After all of the Thai films that I have covered so far, you are probably wondering what to expect from a title like Chocolate. I was too, to be honest. What you get is an action movie by the man behind Ong Bak and The Protector, which can't be a bad thing. Unlike those films, however, this movie is not a vehicle for Tony Jaa (that would be Ong Bak 2). This movie, instead, is built around a new female star, who definitely has a breakout performance. The story here is pretty unique, in both a good way and a bad way. More than anything, this will be the most polarizing aspect of the film and it is quite understandable. Rather than ruin anything, let me just jump right into my review of...
Our story begins with a tale of forbidden love. A young woman is from one crime family, while a man is from another. Don't get worried about the whole 'Romeo and Juliet' thing too much, since it is really just an undercurrent plot thread. The woman gets caught and maimed in a bad way as punishment, while the man flees. See you in the climax, man! In spite of all the turmoil, the woman gives birth to a daughter, but there are problems. For starters, the woman is trying to live a normal life, but her past won't go away. She also has money problems, due to the issues of working with her injury and trying to remain low-key. Oh and her daughter has Autism. I should probably have mentioned this first, shouldn't I? As if life could not get any more dramatic, the poor lady gets cancer too. On the plus side, she has a good career as a country singer ahead of her. There is an actual upside to all of this: her daughter has freaky, unnatural reflexes. Her fat best friend (who does not have one in a Thai film) tries to make some money off of it, but some issues come up. I know that this does not sound like your usual kung-fu film, but stay with me.
Right around the forty-five minute mark, the movie turns into what you hope it would be. The daughter discovers a book of names and figures of money next to them. The two kids figure that it is the name of people that owe her (instead of the mob) money and go to the first name on the list. He shoos them away, but our heroine is persistent. It is here that we learn our heroine's power: mimicry of any movement she sees. Unlike the Marvel Comics character The Taskmaster, she learns to use this power properly and kick some serious ass. Despite barely-weighing one-hundred pounds- if that- our heroine can knock around Thai stuntmen like there is no tomorrow. To make matters more surreal, she actually learns kung-fu from watching some footage of Tony Jaa fighting. This is actually a good inductee for Great Moments in Stock Footage, but that is for another day. We get a couple of these great scenes in pretty quick succession (with some little bits of plot thrown in). The big problem is that one thought is crossing your mind during these scenes (besides 'holy shit, that must have hurt'): why did you not have these earlier?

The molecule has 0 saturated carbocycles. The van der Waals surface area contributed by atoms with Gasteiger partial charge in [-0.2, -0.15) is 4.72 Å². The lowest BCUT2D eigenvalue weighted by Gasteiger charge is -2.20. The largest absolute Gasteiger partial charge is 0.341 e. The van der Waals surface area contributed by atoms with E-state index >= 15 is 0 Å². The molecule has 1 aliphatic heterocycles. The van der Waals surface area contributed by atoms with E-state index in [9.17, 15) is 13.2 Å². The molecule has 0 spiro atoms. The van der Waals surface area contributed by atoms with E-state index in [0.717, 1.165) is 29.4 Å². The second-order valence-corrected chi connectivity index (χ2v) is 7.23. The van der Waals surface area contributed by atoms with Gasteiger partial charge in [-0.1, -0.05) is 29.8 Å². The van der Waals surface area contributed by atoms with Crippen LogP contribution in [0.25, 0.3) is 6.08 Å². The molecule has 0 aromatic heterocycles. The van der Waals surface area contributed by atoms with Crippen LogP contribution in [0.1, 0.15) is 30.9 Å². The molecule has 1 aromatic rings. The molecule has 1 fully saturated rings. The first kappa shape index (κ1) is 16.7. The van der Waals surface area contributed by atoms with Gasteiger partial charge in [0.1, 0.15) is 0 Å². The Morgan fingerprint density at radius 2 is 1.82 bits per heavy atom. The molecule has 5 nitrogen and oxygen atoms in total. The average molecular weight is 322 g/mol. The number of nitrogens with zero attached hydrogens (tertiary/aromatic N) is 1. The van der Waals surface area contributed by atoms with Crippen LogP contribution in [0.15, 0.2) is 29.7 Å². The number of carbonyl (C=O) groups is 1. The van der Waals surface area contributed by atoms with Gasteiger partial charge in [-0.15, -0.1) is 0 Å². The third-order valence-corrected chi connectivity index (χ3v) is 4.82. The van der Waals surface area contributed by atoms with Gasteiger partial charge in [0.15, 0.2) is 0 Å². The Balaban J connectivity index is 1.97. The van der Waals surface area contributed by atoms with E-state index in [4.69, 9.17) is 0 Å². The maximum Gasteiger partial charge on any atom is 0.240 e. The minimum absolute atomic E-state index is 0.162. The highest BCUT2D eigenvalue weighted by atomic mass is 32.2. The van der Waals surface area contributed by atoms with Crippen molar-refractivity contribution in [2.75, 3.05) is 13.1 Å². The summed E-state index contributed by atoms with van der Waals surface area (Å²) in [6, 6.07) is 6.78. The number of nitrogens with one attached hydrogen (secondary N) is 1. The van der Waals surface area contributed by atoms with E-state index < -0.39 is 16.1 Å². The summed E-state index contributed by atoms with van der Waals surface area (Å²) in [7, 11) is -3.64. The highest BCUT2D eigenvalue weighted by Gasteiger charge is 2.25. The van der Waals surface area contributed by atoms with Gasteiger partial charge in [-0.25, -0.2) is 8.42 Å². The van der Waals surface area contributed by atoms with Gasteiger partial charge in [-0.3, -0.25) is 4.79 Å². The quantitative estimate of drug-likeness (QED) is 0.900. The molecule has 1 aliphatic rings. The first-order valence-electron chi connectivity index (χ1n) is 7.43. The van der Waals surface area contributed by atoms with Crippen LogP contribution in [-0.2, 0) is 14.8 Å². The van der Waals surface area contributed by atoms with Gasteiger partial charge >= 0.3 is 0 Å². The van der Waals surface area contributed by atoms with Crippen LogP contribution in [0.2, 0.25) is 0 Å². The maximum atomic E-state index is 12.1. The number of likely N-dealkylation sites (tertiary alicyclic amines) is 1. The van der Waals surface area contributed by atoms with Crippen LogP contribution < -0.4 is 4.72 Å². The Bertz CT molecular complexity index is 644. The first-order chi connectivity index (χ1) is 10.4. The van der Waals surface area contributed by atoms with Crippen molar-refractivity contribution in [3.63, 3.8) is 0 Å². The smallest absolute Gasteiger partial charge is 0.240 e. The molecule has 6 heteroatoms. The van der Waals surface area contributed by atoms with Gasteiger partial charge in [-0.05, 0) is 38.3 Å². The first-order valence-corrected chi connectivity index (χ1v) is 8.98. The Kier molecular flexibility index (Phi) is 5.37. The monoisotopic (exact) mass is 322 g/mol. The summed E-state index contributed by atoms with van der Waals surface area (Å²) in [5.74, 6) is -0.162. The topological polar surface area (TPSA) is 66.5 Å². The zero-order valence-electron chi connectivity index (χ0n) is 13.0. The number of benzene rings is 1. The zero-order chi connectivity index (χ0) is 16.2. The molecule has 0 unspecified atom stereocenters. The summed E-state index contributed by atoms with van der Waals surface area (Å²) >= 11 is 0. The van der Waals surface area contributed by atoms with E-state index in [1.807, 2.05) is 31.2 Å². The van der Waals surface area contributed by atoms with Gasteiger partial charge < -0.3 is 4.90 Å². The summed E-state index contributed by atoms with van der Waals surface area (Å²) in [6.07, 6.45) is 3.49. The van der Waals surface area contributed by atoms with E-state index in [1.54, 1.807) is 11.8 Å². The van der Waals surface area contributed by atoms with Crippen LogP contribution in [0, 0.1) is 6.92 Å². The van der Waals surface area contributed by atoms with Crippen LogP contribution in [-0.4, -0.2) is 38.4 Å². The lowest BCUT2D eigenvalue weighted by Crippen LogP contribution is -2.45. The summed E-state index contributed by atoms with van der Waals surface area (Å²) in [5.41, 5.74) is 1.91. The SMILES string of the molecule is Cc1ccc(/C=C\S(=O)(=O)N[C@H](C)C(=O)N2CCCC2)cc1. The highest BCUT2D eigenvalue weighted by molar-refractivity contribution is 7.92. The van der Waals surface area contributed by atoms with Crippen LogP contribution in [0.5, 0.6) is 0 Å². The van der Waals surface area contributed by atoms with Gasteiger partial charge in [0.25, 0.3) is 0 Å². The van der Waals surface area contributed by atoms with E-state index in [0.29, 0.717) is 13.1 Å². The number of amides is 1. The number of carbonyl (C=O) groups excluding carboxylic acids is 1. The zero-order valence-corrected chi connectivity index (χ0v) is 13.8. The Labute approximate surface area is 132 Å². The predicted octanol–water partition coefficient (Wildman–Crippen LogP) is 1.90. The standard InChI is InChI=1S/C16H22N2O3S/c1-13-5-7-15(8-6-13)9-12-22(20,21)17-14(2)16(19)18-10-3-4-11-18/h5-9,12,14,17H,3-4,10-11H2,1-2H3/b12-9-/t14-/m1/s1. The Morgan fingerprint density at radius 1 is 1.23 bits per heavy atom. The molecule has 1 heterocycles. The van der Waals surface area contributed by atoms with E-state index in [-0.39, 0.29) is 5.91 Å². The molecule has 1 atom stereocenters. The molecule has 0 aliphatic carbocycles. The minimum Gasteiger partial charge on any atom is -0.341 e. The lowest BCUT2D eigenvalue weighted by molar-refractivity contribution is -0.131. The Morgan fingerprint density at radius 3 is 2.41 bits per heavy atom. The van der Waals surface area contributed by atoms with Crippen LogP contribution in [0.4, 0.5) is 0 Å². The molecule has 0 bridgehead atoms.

The whole thing comes to a head in one big, humongous action scene that takes about twenty minutes. You might recall this formula in such films as Hard-Boiled (the hospital), Dynamite Warrior (the house) and Ong-Bak (the temple). After all the robberies, the head of the crime family figure out that some shit is going down. He sends his thugs after the mother and the fat kid gets stuck in the middle. This is all part of a plan to catch some bigger fish: the dad from the beginning. See, he's not a dead-beat dad: he appears in book-ending scenes of the movie. Of course, what judge is going to buy that in a hearing. Anyhow, our heroine is given the challenge of her lifetime (mind you, this is not long): fighting another Autistic child who knows kung-fu. You sort of knew that they were going to go there, didn't you? This fight is exactly what you think it would be: stupid and awesome. The thing escalates however to include the father fighting, some sword fighting and some really long bits without cutting. Ultimately...yeah, I won't spoil it. Just see the movie already.
This movie is good, but definitely takes its time getting there. Like a lot of these Asian action films, it is built around a longer running time than our standard 90 minute fare. As such, they don't all rush to give you the good stuff like Transformers 2 (giant robot battle in the first 10 minutes). Whether you can deal with this or not is going to keep you from liking many films such as Invisible Target or the Azumi series. Once the action starts- and never stops for too long- the film does not have all that much unique to offer, save for having their lead do them. You get the knee strikes, the flips and the slow-motion. Don't get me wrong- it's awesome. I'm not blast them as a man who owns both The Protector and Dynamite Warrior. If you want to see a crazy Thai action film with quirky leads that is less sporadically-paced, check out the remake of Born to Fight. This film is certainly something, but not for everyone.
Next up, I take a shot at my least favorite action star. He has a pony-tail and one face, so you figure out. Oh yeah, this movie has vampires that are really zombies too. Stay tuned...